The problem was complexity. I wasn’t just adding Ajax to existing page content – I also had to Ajax-enable an open-ended number of nested links and forms which were themselves dynamically downloaded.
The jQuery .load() method allows you to download fragments of HTML into the current page. I was using it to download multiple forms (and links), which then had to be set up to use Ajax. These new Ajax forms and links would then download further forms which would also need to be set up for Ajax. This led to some very messy coding and all sorts of recursion problems (such as event handlers being bound to the same object more than once). Switching to delegates not only solved the problems – it also made the code much simpler.
The application used two forms of Ajax: form submission using the Forms plugin, and links which which used the .load() method – which looks like this:
In the example, the .load() method retrieves the page at http://myHref and then looks for the section identified by the selector #selector. The resulting HTML is set as the HTML content of the element myID.
I needed to call .load() on every link inside the newly downloaded HTML, and then use the optional callback to add Ajax to any forms that had been downloaded. This screenshot shows the problem – a user can have n games, which can have n players, who can have n player statements – all of which need to be downloaded using Ajax and then set up to make their own Ajax calls.
In my first pass, the callback was very large, with logic to ensure I was not setting up the same event handlers twice, and named elements given individual treatment:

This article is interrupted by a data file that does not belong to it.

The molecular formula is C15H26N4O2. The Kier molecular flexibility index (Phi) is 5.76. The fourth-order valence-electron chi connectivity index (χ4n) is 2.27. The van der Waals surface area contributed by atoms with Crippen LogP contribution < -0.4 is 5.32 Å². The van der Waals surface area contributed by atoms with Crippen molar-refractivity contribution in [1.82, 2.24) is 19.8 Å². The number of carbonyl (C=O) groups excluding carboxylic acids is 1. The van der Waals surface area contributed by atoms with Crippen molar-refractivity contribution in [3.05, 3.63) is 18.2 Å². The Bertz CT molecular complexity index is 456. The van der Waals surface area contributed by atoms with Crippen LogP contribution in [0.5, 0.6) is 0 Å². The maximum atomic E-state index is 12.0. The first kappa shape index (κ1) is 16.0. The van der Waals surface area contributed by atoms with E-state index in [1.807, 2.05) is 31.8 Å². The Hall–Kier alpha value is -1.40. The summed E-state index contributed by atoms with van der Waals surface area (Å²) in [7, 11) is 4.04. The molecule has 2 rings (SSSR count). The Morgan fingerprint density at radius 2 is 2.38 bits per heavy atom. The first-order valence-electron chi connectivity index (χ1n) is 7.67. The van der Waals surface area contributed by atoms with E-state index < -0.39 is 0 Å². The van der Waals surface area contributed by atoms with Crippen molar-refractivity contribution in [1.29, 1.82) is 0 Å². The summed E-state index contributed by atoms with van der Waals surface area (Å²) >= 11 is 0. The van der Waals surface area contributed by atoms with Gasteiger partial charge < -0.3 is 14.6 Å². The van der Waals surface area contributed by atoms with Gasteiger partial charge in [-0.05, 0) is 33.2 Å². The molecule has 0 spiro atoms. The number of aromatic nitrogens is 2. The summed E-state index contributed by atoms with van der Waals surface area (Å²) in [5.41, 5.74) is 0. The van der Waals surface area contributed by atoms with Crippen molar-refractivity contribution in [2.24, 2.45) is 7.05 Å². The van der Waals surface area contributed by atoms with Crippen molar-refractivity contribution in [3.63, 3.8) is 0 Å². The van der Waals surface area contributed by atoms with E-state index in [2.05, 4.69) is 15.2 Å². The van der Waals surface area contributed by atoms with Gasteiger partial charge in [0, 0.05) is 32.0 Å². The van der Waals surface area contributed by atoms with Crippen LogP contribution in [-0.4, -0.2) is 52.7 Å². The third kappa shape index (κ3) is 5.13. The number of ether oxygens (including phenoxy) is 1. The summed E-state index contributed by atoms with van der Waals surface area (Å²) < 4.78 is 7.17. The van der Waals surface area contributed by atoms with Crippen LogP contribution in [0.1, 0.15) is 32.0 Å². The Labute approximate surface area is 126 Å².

Switching to delegates made the code much simpler – and removed the problem of panels having to be processed multiple times:
The delegate method looks like this:
The key point is that rather than assigning the event handler directly on the element, you are assigning the handler to any and all matching elements (in this case, input:text) inside the matched set (in this case, the <body> element). This is powerful enough – but the real beauty is that the handlers are assigned, even if the matching child elements have not been added yet. That means the handler will automatically be applied to any child elements that are added dynamically using Ajax.
Now, instead of having to repeatedly set up each element as it is downloaded, I can set up the Ajax behavior I want on the parent element and it is automatically applied to all children – whether or not they have been downloaded yet. This means I can create a general function to set up the links:
And then call it with the appropriate arguments for the particular div/panel:
Now, as the new forms and links are downloaded and added to a container, any matching elements are automatically assigned Ajax behavior.
Without jQuery delegates, wiring up Ajax functionality on dynamically downloaded forms can be a nightmare of recursion. With jQuery delegates, the code becomes simpler, cleaner – and much more elegant.
If you want to learn about jQuery in depth, then you might want to spend 3 days attending jQuery: A Comprehensive Hands-On Introduction. If you’re interested in jQuery with ASP.NET MVC, then that is covered in Building Web Applications with ASP.NET MVC, and if you want to know how to integrate jQuery into ASP.NET Web forms – well, our course Building Web Applications with ASP.NET and Ajax covers that as well, and I just happen to be the author.
For other related information, check out these courses from Learning Tree: